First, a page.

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Author Topic: Repairing old bulbs  (Read 18876 times)

Offline oren

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Repairing old bulbs
« Reply #15 on: August 04, 2001, 03:14:00 am »
Nice job there James!

I saw that bulb on eBay.
I was also thinking about the idea of reviving bulbs with cracked or broken off tips. I used to have a vacuum pump that was used by a neon  tube blower. I wished I had it today.
You reminded me of a time years ago when I took a crack at making geissler tubes out of old lab glass ware and did have some success. I made a Crookes tube out of a wine bottle.

Offline James

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Repairing old bulbs
« Reply #16 on: August 04, 2001, 07:04:00 pm »
Hi Oren, welcome to this forum its great to see you here!  Thanks for your comments as well.

Its a shame you are so far away because I have several spare vacuum pumps and diffusion pumps here.  I have found that Chemistry and engineering departments of Universities generally have a great excess of such equipment though, so if you're interested in getting back in to it, it might well pay you to get in touch with them :-)

I look forward to hearing more from you in the future here!


Offline Alan Franzman

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Repairing old bulbs
« Reply #17 on: August 19, 2001, 06:00:00 am »

Light bulb repair sounds like a great idea to me!

Do you have any additional comments re my thread Nixie Tube Reconditioning Possible? (apologies for the long read), now that you have done something similar with light bulbs?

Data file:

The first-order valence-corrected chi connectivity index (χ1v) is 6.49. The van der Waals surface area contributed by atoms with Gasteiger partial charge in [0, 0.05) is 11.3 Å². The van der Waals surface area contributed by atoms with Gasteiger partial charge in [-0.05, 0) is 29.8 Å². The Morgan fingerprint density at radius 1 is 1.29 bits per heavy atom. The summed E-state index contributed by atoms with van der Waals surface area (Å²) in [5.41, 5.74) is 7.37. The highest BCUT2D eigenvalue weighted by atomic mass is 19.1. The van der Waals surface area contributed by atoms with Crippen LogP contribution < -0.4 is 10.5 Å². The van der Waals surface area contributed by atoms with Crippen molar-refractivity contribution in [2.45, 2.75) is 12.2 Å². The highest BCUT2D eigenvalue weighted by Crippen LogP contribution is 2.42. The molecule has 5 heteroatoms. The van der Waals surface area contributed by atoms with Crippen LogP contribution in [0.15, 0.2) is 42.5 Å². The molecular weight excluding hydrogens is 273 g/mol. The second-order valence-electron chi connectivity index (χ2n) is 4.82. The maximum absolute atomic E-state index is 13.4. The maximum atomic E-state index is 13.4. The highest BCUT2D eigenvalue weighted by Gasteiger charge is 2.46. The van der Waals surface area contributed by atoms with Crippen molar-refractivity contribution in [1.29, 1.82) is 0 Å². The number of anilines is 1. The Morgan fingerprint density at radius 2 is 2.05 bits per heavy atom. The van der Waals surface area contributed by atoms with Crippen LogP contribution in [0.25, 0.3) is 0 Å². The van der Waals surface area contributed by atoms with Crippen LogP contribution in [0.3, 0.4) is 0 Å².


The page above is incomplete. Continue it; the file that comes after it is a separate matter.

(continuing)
Alan "A.J." Franzman

Email: a.j.franzman at verizon dot net


[This message has been edited by Alan Franzman (edited August 19, 2001).]
« Last Edit: December 16, 2004, 06:20:08 pm by tim »

Offline rom1

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Re: Repairing old bulbs
« Reply #18 on: December 25, 2017, 04:34:29 pm »
Hello everyone !!
and thanks to james for his really interesting post !! I recently received a 1912 osram Drawn Tungsten Filament ,and unfortunately for me
 the tip is arrive broken in the parcel ! the rest of the bulb and the filament are intact !! if anyone could give me advice to restore my light bulb I will be happy !!

Offline adam2

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Re: Repairing old bulbs
« Reply #19 on: January 14, 2018, 09:58:34 am »
As the previous posts show, repair is certainly possible but it is a non trivial task that needs a well equipped workshop and a fair bit of equipment.
You also need reasonable experience in glass working, this can be gained by practice on cheap modern stuff before risking anything old or valuable.

The most expensive item needed is a high vacuum pump.

Offline FRANCO.M

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Re: Repairing old bulbs
« Reply #20 on: June 02, 2019, 02:55:25 pm »
Hi collectors.

I think that adam2's comment is very true !
Light bulbs repair is more difficult than build a new .
I'm principally a ww1's radio collector and i'm tto much fascinated fron first electronic tubes.
For my enjoy ( and scientific curiosity ) after 3 years of work i've built an radio tube factory.
In my laboratory i bend, weld and blow the glass; i've an air cooled diffusion oil pump and  many other machines.
The problems to repair an old light bulb are too much.
Is very easy that the glass crack during the cutting to open the bulb and more easy when welding to close too.
Another problem is that you cannot weld two  different quality of glass, so when you weld the air estractor you are't sure of a perfect join.
The vacuum pump is the ultimate of your problems.
I've began repair 7 bulbs ( not precious double loop carbon filament about 1900 ) and i've broken all !
I think that for learn to repair ( well ) an antique light bulb i must destroy 1000 bulbs, that is inconcepible.
So i've decided to abandoned this project.

If you are curious to watch my " secret lab " go on Youtube and digit: Le Valvole: Costruzione hobbistica di un triodo anni '20 .